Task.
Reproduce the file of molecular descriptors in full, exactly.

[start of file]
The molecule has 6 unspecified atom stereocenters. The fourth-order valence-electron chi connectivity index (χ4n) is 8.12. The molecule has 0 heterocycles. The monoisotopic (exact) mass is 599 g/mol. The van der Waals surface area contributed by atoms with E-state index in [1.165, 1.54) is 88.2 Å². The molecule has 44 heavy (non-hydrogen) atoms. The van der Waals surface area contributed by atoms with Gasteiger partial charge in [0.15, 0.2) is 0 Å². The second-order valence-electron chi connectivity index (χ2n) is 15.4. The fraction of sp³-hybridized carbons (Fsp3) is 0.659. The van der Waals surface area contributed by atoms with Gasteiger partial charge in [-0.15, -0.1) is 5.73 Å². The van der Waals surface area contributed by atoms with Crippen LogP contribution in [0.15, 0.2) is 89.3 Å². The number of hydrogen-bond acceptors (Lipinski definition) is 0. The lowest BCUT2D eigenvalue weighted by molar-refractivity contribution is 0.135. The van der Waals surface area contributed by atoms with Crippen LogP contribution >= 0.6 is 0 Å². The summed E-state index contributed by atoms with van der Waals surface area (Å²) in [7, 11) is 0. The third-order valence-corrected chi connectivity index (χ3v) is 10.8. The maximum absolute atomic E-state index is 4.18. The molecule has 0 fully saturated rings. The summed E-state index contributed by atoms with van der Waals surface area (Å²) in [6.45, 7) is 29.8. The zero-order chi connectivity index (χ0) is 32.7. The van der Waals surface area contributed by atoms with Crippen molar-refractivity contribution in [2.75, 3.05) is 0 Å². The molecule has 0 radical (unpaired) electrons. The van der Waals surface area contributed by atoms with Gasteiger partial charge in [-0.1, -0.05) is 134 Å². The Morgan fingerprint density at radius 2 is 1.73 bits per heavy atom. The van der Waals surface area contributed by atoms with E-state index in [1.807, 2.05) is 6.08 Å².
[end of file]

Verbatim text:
The molecule has 6 unspecified atom stereocenters. The fourth-order valence-electron chi connectivity index (χ4n) is 8.12. The molecule has 0 heterocycles. The monoisotopic (exact) mass is 599 g/mol. The van der Waals surface area contributed by atoms with E-state index in [1.165, 1.54) is 88.2 Å². The molecule has 44 heavy (non-hydrogen) atoms. The van der Waals surface area contributed by atoms with Gasteiger partial charge in [0.15, 0.2) is 0 Å². The second-order valence-electron chi connectivity index (χ2n) is 15.4. The fraction of sp³-hybridized carbons (Fsp3) is 0.659. The van der Waals surface area contributed by atoms with Gasteiger partial charge in [-0.15, -0.1) is 5.73 Å². The van der Waals surface area contributed by atoms with Crippen LogP contribution in [0.15, 0.2) is 89.3 Å². The number of hydrogen-bond acceptors (Lipinski definition) is 0. The lowest BCUT2D eigenvalue weighted by molar-refractivity contribution is 0.135. The van der Waals surface area contributed by atoms with Crippen LogP contribution >= 0.6 is 0 Å². The summed E-state index contributed by atoms with van der Waals surface area (Å²) in [7, 11) is 0. The third-order valence-corrected chi connectivity index (χ3v) is 10.8. The maximum absolute atomic E-state index is 4.18. The molecule has 0 fully saturated rings. The summed E-state index contributed by atoms with van der Waals surface area (Å²) in [6.45, 7) is 29.8. The zero-order chi connectivity index (χ0) is 32.7. The van der Waals surface area contributed by atoms with Crippen molar-refractivity contribution in [2.75, 3.05) is 0 Å². The molecule has 0 radical (unpaired) electrons. The van der Waals surface area contributed by atoms with Gasteiger partial charge in [-0.1, -0.05) is 134 Å². The Morgan fingerprint density at radius 2 is 1.73 bits per heavy atom. The van der Waals surface area contributed by atoms with E-state index in [1.807, 2.05) is 6.08 Å².